# Lever arm calculation

Hi there,

I would like to know which of the following techniques is most accurate to find the lever arm of a muscle in AnyBody :

1. Divide the muscle moment by its force, by using the AnyForceMomentMeasure function

2. Use trigonometric functions to compute the perpendicular distance between the joint center and the muscle’s line of action defined by two points (i.e. origin_2_via-point or origin_2_insertion)

When I use those two techniques, they give me different results. How to explain it ?

Thanks

Pierre

Hi Pierre,
we usually follow the definiton of An et al.
K. N. An, K. Takahashi, T. P. Harrigan, and E. Y. Chao, “Determination of muscle orientations and moment arms.” J Biomech Eng, vol. 106, no. 3, pp. 280–282, Aug 1984.

Hi,

Ok but there is multiple methods exposed in this article. Does AnyBody uses the tendon excursion method or a geometric method with the center of rotation ?

The fact is that with the shoulder model of AnyBody, the lever arm are higher than the literature at the beginning of the movement. For example, we found 1.5 to 2 cm for the lever arm of the middle deltoid at 0° of elevation from in-vitro studies dealing with tendon excursion method, while AnyBody gives a lever arm of 3.5 cm with the following calculation for the division 4 of the deltoid (AnyForceMomentMeasure) :

Lever arm = (Muscle moment at the COR / muscle force)

Is this normal to get a value as high as 3.5 cm ?

Thank you.

Pierre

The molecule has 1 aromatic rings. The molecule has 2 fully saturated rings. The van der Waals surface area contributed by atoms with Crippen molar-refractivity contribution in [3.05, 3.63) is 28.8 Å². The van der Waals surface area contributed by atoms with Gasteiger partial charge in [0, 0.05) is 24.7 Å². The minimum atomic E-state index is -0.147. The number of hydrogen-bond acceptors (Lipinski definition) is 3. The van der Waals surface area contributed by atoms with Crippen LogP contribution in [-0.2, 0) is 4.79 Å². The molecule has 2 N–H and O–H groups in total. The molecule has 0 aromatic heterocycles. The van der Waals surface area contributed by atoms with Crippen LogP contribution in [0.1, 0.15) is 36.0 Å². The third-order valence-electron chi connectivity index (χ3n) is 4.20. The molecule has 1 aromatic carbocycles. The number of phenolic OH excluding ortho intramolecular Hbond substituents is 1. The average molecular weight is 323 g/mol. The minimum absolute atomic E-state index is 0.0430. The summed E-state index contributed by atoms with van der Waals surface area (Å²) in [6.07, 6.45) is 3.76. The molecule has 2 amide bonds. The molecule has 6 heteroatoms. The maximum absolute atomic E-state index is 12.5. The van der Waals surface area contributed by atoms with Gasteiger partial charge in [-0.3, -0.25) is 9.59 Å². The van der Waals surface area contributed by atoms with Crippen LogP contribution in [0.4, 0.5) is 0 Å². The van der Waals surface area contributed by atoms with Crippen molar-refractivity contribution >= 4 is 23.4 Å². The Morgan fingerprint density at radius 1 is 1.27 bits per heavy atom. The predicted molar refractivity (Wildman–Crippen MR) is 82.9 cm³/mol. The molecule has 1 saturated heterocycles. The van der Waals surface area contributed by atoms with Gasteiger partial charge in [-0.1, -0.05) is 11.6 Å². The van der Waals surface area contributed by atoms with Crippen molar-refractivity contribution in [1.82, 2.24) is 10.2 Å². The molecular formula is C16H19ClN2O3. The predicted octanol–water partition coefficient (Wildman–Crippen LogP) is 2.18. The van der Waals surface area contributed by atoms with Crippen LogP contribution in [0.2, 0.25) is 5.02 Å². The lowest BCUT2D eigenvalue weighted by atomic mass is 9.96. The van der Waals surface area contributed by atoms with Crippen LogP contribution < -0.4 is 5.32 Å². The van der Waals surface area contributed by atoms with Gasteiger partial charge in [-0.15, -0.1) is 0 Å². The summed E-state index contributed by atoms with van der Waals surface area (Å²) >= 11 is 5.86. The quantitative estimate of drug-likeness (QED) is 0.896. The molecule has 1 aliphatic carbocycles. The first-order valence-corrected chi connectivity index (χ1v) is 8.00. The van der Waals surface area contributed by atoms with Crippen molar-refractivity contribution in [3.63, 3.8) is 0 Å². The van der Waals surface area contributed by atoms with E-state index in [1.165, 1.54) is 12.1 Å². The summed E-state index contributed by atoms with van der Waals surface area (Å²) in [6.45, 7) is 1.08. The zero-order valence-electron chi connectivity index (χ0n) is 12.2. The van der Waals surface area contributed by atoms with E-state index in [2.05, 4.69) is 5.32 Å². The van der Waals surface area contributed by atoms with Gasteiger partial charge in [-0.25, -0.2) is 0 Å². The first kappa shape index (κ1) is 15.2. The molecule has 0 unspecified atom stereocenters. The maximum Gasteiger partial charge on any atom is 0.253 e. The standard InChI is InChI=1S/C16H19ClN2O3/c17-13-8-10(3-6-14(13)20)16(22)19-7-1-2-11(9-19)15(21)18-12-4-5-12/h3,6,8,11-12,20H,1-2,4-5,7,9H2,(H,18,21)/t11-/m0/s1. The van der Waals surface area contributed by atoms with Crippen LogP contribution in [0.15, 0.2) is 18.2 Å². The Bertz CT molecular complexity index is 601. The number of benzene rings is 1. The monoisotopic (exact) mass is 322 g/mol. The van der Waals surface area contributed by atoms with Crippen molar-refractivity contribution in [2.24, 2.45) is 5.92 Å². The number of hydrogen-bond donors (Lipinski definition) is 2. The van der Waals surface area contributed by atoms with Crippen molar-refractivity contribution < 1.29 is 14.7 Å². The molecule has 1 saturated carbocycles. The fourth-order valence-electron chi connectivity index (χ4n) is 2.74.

The moment arms of the muscle are conmputed by dividing the derivative of the
lengthening of the muscle-tendon unit (LmtDot) by the joint velocity.
It is not completely unusual to get such a large value, but I don’t really know the literature for shoulder.
Sebastian

Hi Sebastian,

From what I know, this is the definition of the tendon excursion method.

Which joint rotation do I have to consider for the deltoid lever arm ? I tried different angles, but I’m not so sure about the results. When I try with a simple 2D model, it works well with a direct muscle (origin to insertion). Then, if I add a via-point muscle and make it move, I don’t know how to compute it.

Thank you.

Pierre

Hi,
well it just depends on the degree of freedom you are interested in. If its the lever arm with respect to glenohumeral flexion its GHRot.
Best regards,
Sebastian

Hi,is the paper “An et al.
K. N. An, K. Takahashi, T. P. Harrigan, and E. Y. Chao, “Determination of muscle orientations and moment arms.” J Biomech Eng, vol. 106, no. 3, pp. 280–282, Aug 1984”. online free available?

Best regards

Hi, not to my knowledge.
Best regards,
Sebastian

Hi, you wrote that the lever arm is calculated by the derivation of the muscle-length devided by the joint velocity. What’s about a muscle which is spanning over two joints, shall I add both velocities?

Best regards

Hi,
the lever arm is with respect to one degree of freedom, so only one joint at the time should be used.
Best regards,
Sebastian